Whitby, England

After exploring the Cotswolds of England by public footpaths, Jarrett and I took a train from Moreton-in-Marsh to the city of Scarborough along the northeast coast of the country. We arrived late in the evening after a full day of travel but were up early the following morning to head with our friends to the town of Whitby.

The geography of North Yorkshire was hilly and open with vast fields of heather. Though the purple was not in bloom at that time of year, the views were still spectacular.

We arrived at the car park of Whitby, which was just beginning to crowd with day visitors, and began to stroll the streets. Before our trip, we had never heard of this quaint English seaside town, but within one day we discovered why Whitby will remain one of our favorite places.

What Whitby is Today:

  • Whitby is a quaint fishing village that boasts the best fish and chips on our travels in England. With “sea to table” service, you are guaranteed a good bite.

  • Whitby is a summer residence for many Brits with a sprawling beach set against the North Sea.

  • Whitby is an idyllic English tourist town with seafood restaurants, shops, a long pier, and even arcades.

  • Whitby is the best known spot for “jet” jewelry, a fossilized mineraloid from a Jurassic period tree known to us as Monkey Puzzle Trees.

What Whitby Used to Be:

  • Whitby was home to a monastic site for Benecditine monks after the erection of the Abbey which was commissioned by the Christian King of Northumbria in 657 A.D. The remains may be a pilgrimage for some and an architectural wonder for others. Staring up at the stones that still stand majestic and proud will fill your soul with historic wanderlust. From Vikings to King Henry VIII, the well-maintained site seems to whisper atop the cliffs all it has seen through the centuries.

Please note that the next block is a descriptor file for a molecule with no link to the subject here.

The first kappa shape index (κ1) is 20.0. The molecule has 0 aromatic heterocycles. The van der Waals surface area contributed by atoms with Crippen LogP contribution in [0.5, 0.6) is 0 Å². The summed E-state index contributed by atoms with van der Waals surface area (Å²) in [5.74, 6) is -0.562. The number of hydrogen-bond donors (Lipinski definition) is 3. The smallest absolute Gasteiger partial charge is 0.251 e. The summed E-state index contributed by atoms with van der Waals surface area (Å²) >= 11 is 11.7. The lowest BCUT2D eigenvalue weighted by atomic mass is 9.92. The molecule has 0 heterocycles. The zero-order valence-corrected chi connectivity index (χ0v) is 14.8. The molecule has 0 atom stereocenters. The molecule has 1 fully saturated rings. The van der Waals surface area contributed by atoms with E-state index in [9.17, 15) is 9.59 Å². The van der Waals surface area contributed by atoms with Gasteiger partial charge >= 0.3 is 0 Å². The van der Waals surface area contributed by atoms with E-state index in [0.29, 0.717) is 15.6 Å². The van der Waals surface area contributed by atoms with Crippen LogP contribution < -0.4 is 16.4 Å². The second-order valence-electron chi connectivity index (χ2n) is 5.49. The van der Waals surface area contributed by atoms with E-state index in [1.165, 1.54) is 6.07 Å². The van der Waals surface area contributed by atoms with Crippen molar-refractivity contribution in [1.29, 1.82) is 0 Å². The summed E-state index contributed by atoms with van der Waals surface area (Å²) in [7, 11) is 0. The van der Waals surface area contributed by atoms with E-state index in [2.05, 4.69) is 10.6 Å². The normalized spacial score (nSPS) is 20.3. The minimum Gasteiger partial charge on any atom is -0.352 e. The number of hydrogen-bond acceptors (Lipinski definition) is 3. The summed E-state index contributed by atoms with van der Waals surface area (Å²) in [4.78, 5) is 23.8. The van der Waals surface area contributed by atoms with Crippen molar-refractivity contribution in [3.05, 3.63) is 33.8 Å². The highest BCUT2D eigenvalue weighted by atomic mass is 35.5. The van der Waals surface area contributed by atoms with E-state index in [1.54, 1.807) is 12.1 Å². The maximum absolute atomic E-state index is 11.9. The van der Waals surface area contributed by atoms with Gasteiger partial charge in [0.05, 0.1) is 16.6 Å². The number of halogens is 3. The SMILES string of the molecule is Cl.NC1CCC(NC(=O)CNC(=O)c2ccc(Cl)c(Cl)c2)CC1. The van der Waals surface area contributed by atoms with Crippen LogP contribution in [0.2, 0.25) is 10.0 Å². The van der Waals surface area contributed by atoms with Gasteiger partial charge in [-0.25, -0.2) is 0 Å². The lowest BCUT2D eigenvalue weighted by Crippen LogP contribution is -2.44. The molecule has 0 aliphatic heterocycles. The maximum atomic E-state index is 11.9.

• Whitby was the training seaport of Captain James Cook. The town currently has the Captain Cook Museum which is presumed to be located in the famous Captain’s own lodging when he was not at sea.

  • Whitby was the inspirational town for Bram Stoker’s Dracula. The town thrives on the little known fact that Stoker stayed at the Grand Hotel, stared out at the North Sea and up at St. Mary’s churchyard and envisioned his famous tale. Whitby is a favorite of Drac fans so don’t be alarmed by the long black coats you see pacing the street.

  • Whitby was the site of many Viking raids. The name says it all. Whitby held other names before 867 A.D. but after the Vikings began their raids, the name of Whitby, meaning “white settlement” in Old Norse, stuck.

Whitby is truth that travel connects you to the past. It became a part of our travels by the soul fact that our friends lived in nearby Scarborough. We did not seek out Whitby, but Whitby found usand we left there feeling that we had found the most picturesque English seaside town; one full of great food, beautiful architecture, and fantastic history.

The 199 Steps from the town to St. Mary’s Church is a popular attraction on its own. It is heavily debated if it truly is199 steps… You will just have to visit and count yourself!